Jersey Tom wrote:The first tires Pirelli brought were significantly off in compounding if you ask me. One thing to ask for some give-up, but when the tire treads very rapidly disintegrate to dust all over the track.. it's obvious that things aren't what they're supposed to be. There IS such a thing as too much wear and give-up, where the cars are --- to drive and race. Took a while for Pirelli to address that issue, but they did solve it.
1) Could it be that Pirelli was asked to provide a tire the did if fact have more wear and give-up than you have ever been associated with? That your baseline is not appropriate? I have no recall of any other tire manufacture having to design or provide such a tire.
2) "But as I said, it's not just about the tire performance at the track. The "other" aspects are more what I give a low score. Wish I could disclose more specifics, but I won't here."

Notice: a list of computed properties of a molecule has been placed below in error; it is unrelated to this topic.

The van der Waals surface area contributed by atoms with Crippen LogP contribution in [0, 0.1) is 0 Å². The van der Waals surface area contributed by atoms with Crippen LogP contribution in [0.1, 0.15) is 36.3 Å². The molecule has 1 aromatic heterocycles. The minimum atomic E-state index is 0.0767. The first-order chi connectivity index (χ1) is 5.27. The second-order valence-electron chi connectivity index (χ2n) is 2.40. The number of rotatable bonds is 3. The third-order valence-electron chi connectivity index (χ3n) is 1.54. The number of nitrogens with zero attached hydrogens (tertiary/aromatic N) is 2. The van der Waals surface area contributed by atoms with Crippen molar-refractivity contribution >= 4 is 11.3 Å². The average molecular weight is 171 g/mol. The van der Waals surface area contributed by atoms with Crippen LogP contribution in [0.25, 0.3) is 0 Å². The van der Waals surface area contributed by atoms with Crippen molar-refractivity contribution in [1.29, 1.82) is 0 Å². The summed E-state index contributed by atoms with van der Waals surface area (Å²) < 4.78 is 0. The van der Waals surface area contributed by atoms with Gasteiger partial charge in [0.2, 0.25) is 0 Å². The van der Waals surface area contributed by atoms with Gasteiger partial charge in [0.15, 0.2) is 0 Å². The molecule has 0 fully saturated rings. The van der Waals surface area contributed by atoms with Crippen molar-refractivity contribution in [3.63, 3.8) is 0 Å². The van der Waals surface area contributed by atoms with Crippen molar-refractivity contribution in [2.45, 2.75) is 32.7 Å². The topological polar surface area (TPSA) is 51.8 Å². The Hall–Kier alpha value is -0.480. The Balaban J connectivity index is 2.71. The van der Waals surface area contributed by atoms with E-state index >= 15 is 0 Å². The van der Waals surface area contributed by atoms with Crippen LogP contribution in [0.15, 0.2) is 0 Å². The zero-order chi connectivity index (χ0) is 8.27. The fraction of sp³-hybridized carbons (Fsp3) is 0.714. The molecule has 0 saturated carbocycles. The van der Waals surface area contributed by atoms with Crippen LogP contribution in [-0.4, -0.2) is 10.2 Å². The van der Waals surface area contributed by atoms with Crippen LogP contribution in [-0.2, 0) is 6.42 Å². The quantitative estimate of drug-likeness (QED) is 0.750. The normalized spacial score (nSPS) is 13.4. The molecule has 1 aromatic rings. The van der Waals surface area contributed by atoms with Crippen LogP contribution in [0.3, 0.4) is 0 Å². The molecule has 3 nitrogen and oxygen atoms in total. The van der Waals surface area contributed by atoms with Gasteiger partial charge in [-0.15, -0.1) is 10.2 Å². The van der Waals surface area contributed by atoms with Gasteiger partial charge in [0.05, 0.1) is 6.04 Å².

This statement is of no value to this discussion. We acknowledge your personal opinion on the Pirelli subject as a tire expert, just do not know enough about it to find it persuasive. Nothing wrong with that under your situation.
3) "In any event, all of this misses what I still think is the bigger issue. The racing itself is not particularly good and there is a huge disparity in competitiveness among the field. To rely on tires falling apart to make a race worth watching... is a band-aid on a much more fundamental issue."
This tire strategy is a valid tool for making the racing better. It adds a randomness to the cars performances. I would say that over the coarse of the season, statistically the results are that the same, the best team wins the championship. But during any segment of a particular race, you could expect more changes of position, which seem to be the current barometer for good racing.
Even if everyone raced spec cars, which are impossible to make equal, the better teams would do a better job of managing the situation.